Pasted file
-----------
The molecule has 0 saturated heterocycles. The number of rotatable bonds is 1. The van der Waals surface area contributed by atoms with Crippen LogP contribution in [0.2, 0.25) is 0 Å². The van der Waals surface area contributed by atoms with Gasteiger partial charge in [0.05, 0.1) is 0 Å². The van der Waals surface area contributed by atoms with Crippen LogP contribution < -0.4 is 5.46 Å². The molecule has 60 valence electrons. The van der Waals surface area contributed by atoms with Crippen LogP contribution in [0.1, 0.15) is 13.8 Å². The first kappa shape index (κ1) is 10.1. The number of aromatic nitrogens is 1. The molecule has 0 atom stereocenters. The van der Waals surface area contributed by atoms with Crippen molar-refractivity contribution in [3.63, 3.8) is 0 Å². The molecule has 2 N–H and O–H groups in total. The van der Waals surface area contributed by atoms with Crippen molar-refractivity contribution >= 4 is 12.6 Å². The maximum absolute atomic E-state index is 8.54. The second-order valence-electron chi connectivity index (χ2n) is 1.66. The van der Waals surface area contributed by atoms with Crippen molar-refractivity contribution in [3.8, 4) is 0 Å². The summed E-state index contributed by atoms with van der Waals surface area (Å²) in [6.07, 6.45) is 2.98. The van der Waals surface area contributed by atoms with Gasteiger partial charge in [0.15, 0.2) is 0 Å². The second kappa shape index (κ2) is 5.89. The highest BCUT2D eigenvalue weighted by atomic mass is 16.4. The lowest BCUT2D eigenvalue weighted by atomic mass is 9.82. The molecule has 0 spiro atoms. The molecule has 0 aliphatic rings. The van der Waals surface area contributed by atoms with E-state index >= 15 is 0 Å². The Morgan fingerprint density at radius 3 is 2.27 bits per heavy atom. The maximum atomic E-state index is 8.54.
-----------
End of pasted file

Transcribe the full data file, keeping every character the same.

The molecule has 0 saturated heterocycles. The number of rotatable bonds is 1. The van der Waals surface area contributed by atoms with Crippen LogP contribution in [0.2, 0.25) is 0 Å². The van der Waals surface area contributed by atoms with Gasteiger partial charge in [0.05, 0.1) is 0 Å². The van der Waals surface area contributed by atoms with Crippen LogP contribution < -0.4 is 5.46 Å². The molecule has 60 valence electrons. The van der Waals surface area contributed by atoms with Crippen LogP contribution in [0.1, 0.15) is 13.8 Å². The first kappa shape index (κ1) is 10.1. The number of aromatic nitrogens is 1. The molecule has 0 atom stereocenters. The van der Waals surface area contributed by atoms with Crippen molar-refractivity contribution in [3.63, 3.8) is 0 Å². The molecule has 2 N–H and O–H groups in total. The van der Waals surface area contributed by atoms with Crippen molar-refractivity contribution >= 4 is 12.6 Å². The maximum absolute atomic E-state index is 8.54. The second-order valence-electron chi connectivity index (χ2n) is 1.66. The van der Waals surface area contributed by atoms with Crippen molar-refractivity contribution in [3.8, 4) is 0 Å². The summed E-state index contributed by atoms with van der Waals surface area (Å²) in [6.07, 6.45) is 2.98. The van der Waals surface area contributed by atoms with Gasteiger partial charge in [0.15, 0.2) is 0 Å². The second kappa shape index (κ2) is 5.89. The highest BCUT2D eigenvalue weighted by atomic mass is 16.4. The lowest BCUT2D eigenvalue weighted by atomic mass is 9.82. The molecule has 0 spiro atoms. The molecule has 0 aliphatic rings. The van der Waals surface area contributed by atoms with E-state index >= 15 is 0 Å². The Morgan fingerprint density at radius 3 is 2.27 bits per heavy atom. The maximum atomic E-state index is 8.54.